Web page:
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Police / Police confirm two drug deaths in just one week

POLICE have insisted that they are not losing the battle against the illegal drugs trade after two men died of overdoses in Shetland earlier this month.

Chief inspector Stuart Clemenson confirmed the “tragic deaths” following enquiries from Shetland News on Friday.

They are two separate incidents within a seven day period earlier in August, and are not linked, the area commander said.

The confirmation comes just days after the latest figures for drug deaths show that Scotland continues to have by far the highest number of drug misuse deaths in Europe despite a 21 per cent fall to 1,051 fatalities in 2022.

There were three drug misuse deaths recorded in Shetland last year.

Clemenson said police in the isles were doing all they can to prevent controlled drugs entering the street.

He said that “as a result of one of these tragic fatalities, police were able to identify the dealer who had supplied the drugs” and a warrant was executed earlier this week during which a “sizeable amount of cash and drugs were seized”.

This comes in addition to three separate seizures of controlled drugs last week, worth around £45,000, that had been sent to addresses in Shetland through the post.

Some of the drugs seized were disguised in children’s toys.

Shetland area commander chief inspector Stuart Clemenson: ‘We do everything we can to take as many drugs off the street as we can.’
Photo: Shetland News

The chief inspector added that since he became the area commander for Shetland in January last year almost three quarters of a million pounds worth of illegal drugs had been seized.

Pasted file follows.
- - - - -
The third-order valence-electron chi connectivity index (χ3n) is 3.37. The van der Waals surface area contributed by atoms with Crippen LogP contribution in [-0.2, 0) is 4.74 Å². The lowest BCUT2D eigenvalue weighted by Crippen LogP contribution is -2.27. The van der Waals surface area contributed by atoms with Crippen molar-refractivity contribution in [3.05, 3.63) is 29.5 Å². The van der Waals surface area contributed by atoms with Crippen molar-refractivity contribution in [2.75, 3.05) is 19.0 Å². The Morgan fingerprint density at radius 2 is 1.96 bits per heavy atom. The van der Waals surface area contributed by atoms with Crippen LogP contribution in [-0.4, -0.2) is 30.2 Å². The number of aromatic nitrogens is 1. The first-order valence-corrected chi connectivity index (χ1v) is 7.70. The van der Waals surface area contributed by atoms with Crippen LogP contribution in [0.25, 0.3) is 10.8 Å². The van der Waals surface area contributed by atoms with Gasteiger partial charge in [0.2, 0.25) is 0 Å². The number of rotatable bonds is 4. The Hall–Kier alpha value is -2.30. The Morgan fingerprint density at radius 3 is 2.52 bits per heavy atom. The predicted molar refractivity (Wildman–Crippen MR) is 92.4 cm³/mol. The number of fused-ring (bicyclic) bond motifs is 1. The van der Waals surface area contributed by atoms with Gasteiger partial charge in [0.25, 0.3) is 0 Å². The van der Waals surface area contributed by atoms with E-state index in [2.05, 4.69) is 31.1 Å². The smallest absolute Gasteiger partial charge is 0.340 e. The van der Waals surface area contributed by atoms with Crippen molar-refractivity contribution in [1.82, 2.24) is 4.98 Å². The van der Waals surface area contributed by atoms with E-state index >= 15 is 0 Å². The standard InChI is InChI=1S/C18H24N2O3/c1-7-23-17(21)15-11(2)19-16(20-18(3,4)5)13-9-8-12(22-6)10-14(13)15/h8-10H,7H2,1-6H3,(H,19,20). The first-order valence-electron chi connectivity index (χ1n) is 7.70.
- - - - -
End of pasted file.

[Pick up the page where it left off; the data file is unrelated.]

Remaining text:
So, despite these sizeable seizures are police fighting a losing battle here?

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“Not at all,” Clemenson responded, describing the complex task at hand as a “continuing battle”.

“That’s the best way to put it. We are doing everything we are possibly can; it’s a multi-agency, multi-faceted response.

“The Dogs Against Drugs charity recovers the vast majority of the drugs on our behalf. We are actively working in the background to take the information that the public let us know about (…) and this turns itself into intelligence.

“We can only be at so many places at so many times and we need the public to help us as much as they possibly can.

“The more reports we get the stronger the intelligence becomes to allow us to go to the procurator fiscal and the sheriff court to ask for a warrant.

“We do everything we can to take as many drugs off the street as we can.”

He described the high number of drug deaths in Scotland as “hugely concerning” and added that the events from earlier this month demonstrated that Shetland was not immune to these tragedies.

Clemenson said the intelligence police was receiving with regards to the strength of the drugs currently on the market was “mixed”.

“Some are saying the drugs coming in are really strong, three/four times as strong [as before], others are saying the drugs are really weak at the moment,” he said.

“Drug users don’t know what they are getting, and that’s the risk they are taking. You don’t know what you are buying.”

Anyone who has information or concerns about the sale and supply of drugs in the local community is urged to contact Police Scotland via 101.

Alternatively, information can also be reported anonymously by calling Crimestoppers on 0800 555 111.

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